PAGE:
I got into a deep conversation on acknowledgement with Efrain Pacheco, a senior project manager at the U.S. Department of Justice and assistant vice president of the Chapter-to-Chapter Outreach Program for the PMI Washington, D.C. chapter.
Efrain shared something poignant. He told me he's humble by nature and this is the way he was brought up in Ecuador. And as a result, he has difficulty accepting acknowledgements.
At the Executive Office for Immigration Review where he worked as project manager for the information systems and IT support, for example, Efrain was given an award for turning around project.
It was given to him in from of his whole office. So he smiled, but he told me he couldn't say anything or even let himself feel anything because he felt so strongly that his entire team should have received the award.
Efrain's story brings up two important issues: the need to accept acknowledgments with grace and appreciation, and the positive value of wanting to share the glory with one's team members. I am going to focus on the first now and address the other in a future post.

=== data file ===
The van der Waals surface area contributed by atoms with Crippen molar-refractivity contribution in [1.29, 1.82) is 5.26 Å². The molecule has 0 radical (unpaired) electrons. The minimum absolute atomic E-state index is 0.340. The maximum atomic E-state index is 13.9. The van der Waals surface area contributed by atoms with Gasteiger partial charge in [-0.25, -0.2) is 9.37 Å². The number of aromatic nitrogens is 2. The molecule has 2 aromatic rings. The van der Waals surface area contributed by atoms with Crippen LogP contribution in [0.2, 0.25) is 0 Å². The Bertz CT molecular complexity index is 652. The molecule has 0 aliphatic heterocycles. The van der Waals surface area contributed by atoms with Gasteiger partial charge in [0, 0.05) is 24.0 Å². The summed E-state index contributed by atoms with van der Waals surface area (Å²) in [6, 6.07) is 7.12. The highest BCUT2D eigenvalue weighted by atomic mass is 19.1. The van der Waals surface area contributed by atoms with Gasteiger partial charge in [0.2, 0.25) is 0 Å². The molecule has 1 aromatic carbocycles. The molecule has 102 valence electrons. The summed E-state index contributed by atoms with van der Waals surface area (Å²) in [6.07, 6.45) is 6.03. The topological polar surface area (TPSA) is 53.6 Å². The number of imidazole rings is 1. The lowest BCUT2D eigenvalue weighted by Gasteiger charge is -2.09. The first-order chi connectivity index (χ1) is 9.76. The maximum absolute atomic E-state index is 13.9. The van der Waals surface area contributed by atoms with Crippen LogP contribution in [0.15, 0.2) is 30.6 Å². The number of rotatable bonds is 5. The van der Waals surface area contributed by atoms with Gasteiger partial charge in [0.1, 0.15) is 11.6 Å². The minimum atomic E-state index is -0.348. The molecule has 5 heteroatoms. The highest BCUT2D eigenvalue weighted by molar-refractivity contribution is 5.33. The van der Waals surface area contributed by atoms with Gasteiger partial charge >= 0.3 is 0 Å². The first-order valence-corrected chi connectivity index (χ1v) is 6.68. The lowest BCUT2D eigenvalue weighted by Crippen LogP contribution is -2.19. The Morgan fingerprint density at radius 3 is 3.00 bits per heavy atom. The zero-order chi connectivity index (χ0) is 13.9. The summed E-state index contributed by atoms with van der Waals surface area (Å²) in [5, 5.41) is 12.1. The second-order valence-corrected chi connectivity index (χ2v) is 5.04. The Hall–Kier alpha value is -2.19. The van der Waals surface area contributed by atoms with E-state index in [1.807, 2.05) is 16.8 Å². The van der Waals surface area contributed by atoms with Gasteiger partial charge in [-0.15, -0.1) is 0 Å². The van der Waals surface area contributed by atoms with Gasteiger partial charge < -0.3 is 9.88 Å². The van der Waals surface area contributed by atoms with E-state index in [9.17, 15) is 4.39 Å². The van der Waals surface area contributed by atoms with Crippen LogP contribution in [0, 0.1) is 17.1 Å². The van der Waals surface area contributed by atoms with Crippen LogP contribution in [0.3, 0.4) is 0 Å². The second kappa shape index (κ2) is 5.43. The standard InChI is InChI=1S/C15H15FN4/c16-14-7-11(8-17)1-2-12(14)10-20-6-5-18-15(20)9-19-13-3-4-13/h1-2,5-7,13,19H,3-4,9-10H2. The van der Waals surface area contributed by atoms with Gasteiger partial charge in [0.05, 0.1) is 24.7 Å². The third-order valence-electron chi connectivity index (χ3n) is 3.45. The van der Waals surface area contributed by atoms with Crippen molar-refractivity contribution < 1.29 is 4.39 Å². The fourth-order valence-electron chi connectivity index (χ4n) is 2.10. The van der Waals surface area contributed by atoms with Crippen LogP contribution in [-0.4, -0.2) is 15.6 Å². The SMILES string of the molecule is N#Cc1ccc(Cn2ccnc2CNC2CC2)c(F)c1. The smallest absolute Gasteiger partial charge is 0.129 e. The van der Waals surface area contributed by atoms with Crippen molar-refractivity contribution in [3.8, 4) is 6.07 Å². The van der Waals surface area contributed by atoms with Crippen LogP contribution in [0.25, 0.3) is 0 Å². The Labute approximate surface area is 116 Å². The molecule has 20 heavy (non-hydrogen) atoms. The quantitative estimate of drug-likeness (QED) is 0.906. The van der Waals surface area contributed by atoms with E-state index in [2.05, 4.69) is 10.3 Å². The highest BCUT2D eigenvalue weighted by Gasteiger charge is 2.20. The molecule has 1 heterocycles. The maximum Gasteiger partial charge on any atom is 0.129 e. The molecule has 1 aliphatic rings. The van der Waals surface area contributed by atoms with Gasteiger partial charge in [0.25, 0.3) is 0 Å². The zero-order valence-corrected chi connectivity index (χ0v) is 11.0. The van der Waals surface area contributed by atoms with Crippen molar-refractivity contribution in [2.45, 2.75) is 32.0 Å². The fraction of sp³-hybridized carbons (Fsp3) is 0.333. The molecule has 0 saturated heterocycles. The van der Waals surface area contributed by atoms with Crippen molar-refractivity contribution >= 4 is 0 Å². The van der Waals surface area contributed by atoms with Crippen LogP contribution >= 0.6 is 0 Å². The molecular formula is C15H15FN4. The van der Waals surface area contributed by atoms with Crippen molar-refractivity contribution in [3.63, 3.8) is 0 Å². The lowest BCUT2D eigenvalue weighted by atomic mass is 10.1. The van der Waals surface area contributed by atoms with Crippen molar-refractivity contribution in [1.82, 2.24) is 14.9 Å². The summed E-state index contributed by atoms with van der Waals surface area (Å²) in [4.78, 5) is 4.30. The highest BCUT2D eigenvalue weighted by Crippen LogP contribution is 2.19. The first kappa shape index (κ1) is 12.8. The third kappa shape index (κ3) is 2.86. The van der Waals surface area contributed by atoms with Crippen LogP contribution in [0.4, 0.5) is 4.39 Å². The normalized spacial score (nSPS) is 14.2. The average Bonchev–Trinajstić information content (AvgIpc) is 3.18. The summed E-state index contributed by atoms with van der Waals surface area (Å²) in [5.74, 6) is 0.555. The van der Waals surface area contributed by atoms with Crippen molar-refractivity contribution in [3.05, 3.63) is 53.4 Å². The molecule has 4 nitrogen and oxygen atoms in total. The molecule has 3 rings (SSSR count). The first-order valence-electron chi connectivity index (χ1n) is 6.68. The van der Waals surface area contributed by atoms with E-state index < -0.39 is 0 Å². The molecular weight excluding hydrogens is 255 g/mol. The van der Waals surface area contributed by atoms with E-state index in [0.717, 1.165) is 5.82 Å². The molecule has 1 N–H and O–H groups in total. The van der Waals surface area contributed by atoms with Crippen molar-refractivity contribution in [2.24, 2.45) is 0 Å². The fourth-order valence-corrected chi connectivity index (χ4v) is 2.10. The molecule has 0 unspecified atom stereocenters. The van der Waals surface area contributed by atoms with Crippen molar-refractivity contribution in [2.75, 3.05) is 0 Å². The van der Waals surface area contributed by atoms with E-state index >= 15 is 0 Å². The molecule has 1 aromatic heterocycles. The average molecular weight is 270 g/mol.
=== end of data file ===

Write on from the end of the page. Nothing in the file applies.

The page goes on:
Here's the deal, folks. When we don't accept an acknowledgment graciously, it's as if that person gave you a gift, and you said, "No thanks. I don't want or need that. I don't even like it."
That's what an acknowledger is left with when the acknowledgee says, "Oh, it was nothing" or "It was no big deal." Or as in Efrain's case, when he just smiled but didn't express his appreciation and allow himself to feel the joy that comes naturally with being acknowledged. He just couldn't let it in. Instead, he kept a wall around himself.
When I told him he was rejecting a gift, he was shocked. He had never thought of it that way. He is now committed to working on accepting the precious gifts of acknowledgment.
Remember, someone who acknowledges another in a heartfelt and authentic way is making himself or herself vulnerable. They are trusting that the person will fully receive their gift.
Don't disappoint them.